Another notable change that could raise concerns in an era of increasing government privatization: The amended law codifies an earlier appellate court ruling that a private entity under contract to provide services for a public agency for a fee does not fall under the scope of the Open Door Law or Access to Public Records Act.
Senate Enrolled Act 191 – Coroner Reports (Increased Access)
This law addresses the problem of coroners who ignore state law requiring them to create a public coroner’s report upon completion of an autopsy. The law contains several provisions dealing with coroners’ duties and training, including a new two-week deadline for creation of the coroner’s report. The report must include a conclusion as to the probable cause, manner and mechanism of death. The language includes a provision that would allow a prosecutor to seek a court order to keep the coroner’s report confidential in cases where release of the information would hamper the police investigation of the death.
The deadline for completion of the report gives the public the opportunity to ask a judge to force a coroner to comply. Previously, a trial court refused to act against a coroner because the law contained no deadline for the report.
The budget bill includes a provision that requires a public hearing before a state agency can enter into a contract with a private entity, but only if the services currently are provided by public employees, the amount of the deal is valued at more than $10 million, and the contract is to last more than four years. There is no provision to allow for public inspection of the proposed deal or alternative bids prior to the hearing, which effectively allows the public agency to keep the information confidential until after the contract is awarded.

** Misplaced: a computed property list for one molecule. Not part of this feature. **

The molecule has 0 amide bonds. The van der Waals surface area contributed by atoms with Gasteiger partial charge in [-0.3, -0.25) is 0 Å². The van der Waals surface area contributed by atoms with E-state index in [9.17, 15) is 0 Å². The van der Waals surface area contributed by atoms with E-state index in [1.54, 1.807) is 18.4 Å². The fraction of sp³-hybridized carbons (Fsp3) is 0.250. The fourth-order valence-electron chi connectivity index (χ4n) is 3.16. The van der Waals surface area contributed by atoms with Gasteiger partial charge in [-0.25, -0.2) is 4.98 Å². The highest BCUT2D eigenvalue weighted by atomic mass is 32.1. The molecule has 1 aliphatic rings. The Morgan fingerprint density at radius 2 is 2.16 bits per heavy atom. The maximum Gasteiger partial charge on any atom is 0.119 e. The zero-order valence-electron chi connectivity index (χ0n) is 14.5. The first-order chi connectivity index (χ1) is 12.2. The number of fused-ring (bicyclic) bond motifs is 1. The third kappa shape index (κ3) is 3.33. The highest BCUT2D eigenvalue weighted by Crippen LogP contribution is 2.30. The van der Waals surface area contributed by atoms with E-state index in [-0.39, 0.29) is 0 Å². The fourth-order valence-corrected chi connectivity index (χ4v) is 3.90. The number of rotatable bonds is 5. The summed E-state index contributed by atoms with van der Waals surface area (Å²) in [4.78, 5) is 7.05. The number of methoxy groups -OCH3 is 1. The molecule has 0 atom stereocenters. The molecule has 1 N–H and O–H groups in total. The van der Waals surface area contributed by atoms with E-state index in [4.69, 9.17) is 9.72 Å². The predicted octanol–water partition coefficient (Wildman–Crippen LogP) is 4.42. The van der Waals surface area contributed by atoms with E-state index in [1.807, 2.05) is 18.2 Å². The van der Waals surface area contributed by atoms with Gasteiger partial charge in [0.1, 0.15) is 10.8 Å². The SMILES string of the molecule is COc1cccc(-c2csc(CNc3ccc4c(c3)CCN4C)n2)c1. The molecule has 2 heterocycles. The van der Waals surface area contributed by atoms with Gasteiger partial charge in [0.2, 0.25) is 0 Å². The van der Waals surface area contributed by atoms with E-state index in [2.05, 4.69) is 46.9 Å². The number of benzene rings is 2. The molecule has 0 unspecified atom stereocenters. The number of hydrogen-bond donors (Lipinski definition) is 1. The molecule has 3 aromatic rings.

Senate Enrolled Act 461 – Geographic Information Systems (Increased Access)
This bill concerns the state’s use of geographic information systems. It requires the appointment of a state GIS officer, whose duties include ensuring that GIS data is available to the public in locations throughout Indiana. The law contains no deadlines or specific provisions for accomplishing this.
Senate Enrolled Act 520 – Meth Labs (Increased Access)
This law establishes a methamphetamine manufacturing site registry to be made available online by the Indiana Criminal Justice Institute for citizens to check whether the home or apartment they are considering was used as an illegal meth lab. Once a property is certified clean, however, information about it is removed from the registry.
This law requires the Indiana Economic Development Corporation to report semiannually on tax credits, loans and grants the state provides and the level of compliance by recipients with requirements under the programs. The reports must be published on the IEDC’s Web site. The reports should be available starting Feb. 1, 2008, according to the IEDC.